That dotted diagonal is the “age parity” line, where the male and female years would be equal. It’s not a canonical math thing, just something I overlaid as a guide for your eye. Often there is an intrinsic geometry to a situation—­it was the first science for a reason—­and we’ll take advantage wherever possible. This particular line brings out two transitions, which coincide with big birthdays. The first pivot point is at thirty, where the trend of the red numbers—­the ages of the men—­crosses below the line, never to cross back. That’s the data’s way of saying that until thirty, a woman prefers slightly older guys; afterward, she likes them slightly younger. Then at forty, the progression breaks free of the diagonal, going practically straight down for nine years. That is to say, a woman’s tastes appear to hit a wall. Or a man’s looks fall off a cliff, however you want to think about it. If we want to pick the point where a man’s sexual appeal has reached its limit, it’s there: forty.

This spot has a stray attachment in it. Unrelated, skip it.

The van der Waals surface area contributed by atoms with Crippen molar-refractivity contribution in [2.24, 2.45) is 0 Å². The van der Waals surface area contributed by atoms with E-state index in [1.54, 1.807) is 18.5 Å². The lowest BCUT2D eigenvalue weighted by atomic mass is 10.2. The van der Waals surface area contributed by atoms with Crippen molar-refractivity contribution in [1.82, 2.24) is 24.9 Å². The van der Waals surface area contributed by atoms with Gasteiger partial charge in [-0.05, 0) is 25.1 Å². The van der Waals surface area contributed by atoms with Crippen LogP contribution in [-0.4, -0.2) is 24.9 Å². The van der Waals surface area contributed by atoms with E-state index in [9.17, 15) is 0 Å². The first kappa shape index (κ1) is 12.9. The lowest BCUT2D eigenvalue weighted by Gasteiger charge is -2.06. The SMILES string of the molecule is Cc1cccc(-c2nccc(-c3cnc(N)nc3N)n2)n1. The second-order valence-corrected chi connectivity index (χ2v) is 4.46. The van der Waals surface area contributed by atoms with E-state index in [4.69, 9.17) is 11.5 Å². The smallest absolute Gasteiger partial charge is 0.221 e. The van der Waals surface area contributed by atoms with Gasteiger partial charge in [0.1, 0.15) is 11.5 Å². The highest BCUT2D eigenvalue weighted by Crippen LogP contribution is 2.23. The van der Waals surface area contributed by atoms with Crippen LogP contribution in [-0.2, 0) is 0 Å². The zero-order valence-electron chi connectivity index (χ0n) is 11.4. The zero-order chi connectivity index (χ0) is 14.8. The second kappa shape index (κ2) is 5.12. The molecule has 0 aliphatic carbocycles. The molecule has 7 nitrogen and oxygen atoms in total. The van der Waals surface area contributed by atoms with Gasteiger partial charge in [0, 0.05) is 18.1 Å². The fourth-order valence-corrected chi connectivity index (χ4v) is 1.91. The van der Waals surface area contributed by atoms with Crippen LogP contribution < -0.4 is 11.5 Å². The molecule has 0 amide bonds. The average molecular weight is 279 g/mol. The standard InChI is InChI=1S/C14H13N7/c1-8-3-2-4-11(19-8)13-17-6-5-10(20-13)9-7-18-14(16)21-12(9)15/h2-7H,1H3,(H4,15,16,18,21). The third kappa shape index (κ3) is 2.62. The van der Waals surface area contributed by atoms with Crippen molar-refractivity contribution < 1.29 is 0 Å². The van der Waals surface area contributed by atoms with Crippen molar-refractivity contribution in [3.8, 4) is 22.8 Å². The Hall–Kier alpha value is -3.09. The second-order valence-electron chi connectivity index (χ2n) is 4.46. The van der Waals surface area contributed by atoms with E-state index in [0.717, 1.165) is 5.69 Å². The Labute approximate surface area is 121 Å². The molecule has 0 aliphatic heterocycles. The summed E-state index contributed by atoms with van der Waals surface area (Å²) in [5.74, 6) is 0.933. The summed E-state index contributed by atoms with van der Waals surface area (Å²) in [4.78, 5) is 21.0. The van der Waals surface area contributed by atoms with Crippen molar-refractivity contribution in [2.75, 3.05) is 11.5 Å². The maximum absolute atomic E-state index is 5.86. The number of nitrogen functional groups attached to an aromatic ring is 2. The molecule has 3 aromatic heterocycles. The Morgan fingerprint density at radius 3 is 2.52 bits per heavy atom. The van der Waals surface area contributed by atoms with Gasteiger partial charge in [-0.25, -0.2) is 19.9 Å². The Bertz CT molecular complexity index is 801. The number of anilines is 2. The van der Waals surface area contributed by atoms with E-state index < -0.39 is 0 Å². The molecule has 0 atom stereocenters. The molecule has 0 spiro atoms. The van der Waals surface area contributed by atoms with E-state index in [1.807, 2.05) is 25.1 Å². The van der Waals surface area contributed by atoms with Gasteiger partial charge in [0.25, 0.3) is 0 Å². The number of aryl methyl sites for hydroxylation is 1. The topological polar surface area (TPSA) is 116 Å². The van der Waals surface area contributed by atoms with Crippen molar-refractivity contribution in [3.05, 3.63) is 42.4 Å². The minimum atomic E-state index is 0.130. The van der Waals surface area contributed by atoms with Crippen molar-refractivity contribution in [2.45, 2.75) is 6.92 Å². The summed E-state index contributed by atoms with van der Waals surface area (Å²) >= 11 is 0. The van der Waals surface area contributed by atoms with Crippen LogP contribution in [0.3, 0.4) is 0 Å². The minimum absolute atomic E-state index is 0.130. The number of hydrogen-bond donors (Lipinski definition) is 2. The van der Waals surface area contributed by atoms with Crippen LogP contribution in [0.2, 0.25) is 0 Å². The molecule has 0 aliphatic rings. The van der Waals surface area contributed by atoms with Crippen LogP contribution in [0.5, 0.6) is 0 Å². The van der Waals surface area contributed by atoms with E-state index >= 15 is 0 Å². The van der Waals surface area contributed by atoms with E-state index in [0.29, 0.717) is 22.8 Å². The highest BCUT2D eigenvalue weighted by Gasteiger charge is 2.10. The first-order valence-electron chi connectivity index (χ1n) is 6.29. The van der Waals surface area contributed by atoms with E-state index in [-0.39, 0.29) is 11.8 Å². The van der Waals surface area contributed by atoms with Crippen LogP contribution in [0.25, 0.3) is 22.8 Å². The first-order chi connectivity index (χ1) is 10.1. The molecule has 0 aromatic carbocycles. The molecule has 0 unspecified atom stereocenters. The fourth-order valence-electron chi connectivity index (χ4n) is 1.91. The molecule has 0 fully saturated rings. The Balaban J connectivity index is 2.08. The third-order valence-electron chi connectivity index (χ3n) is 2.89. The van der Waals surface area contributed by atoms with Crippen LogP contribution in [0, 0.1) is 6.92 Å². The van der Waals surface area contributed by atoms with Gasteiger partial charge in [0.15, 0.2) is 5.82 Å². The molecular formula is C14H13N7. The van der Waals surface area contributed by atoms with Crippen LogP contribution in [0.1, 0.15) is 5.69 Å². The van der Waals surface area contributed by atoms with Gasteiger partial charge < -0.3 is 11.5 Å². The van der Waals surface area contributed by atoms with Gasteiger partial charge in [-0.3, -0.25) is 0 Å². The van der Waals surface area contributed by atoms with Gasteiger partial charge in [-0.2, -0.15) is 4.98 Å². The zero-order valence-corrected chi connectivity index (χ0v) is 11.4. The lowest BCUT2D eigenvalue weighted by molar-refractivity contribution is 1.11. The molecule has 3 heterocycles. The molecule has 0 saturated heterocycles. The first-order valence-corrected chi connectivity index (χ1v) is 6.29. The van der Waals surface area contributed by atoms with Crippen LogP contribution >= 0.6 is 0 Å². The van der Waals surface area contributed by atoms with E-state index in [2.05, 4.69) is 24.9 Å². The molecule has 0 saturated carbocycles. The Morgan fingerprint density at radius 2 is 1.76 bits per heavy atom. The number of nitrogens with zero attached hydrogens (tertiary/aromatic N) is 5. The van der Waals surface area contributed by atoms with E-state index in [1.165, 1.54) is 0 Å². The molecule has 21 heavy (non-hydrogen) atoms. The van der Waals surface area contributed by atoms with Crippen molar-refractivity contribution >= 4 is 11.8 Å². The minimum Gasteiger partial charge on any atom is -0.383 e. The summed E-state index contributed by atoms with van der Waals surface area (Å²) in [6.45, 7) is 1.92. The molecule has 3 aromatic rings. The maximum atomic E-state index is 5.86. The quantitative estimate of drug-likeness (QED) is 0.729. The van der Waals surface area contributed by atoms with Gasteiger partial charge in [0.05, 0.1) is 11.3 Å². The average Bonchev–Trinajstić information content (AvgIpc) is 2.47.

The two perspectives (of the woman doing the rating and of the man being rated) are two halves of a whole. As a woman gets older, her standards evolve, and from the man’s side, the rough 1:1 movement of the red numbers versus the black implies that as he matures, the expectations of his female peers mature as well—­practically year-­for-­year. He gets older, and their viewpoint accommodates him. The wrinkles, the nose hair, the renewed commitment to cargo shorts—­these are all somehow satisfactory, or at least offset by other virtues. Compare this to the free ­fall of scores going the other way, from men to women.

This graph—­and it’s practically not even a graph, just a table with a couple columns—­makes a statement as stark as its own negative space. A woman’s at her best when she’s in her very early twenties. Period. And really my plot doesn’t show that strongly enough. The four highest-rated female ages are twenty, twenty-­one, twenty-­two, and twenty-­three for every group of guys but one. You can see the general pattern below, where I’ve overlaid shading for the top two quartiles (that is, top half) of ratings. I’ve also added some female ages as numbers in black on the bottom horizontal to help you navigate: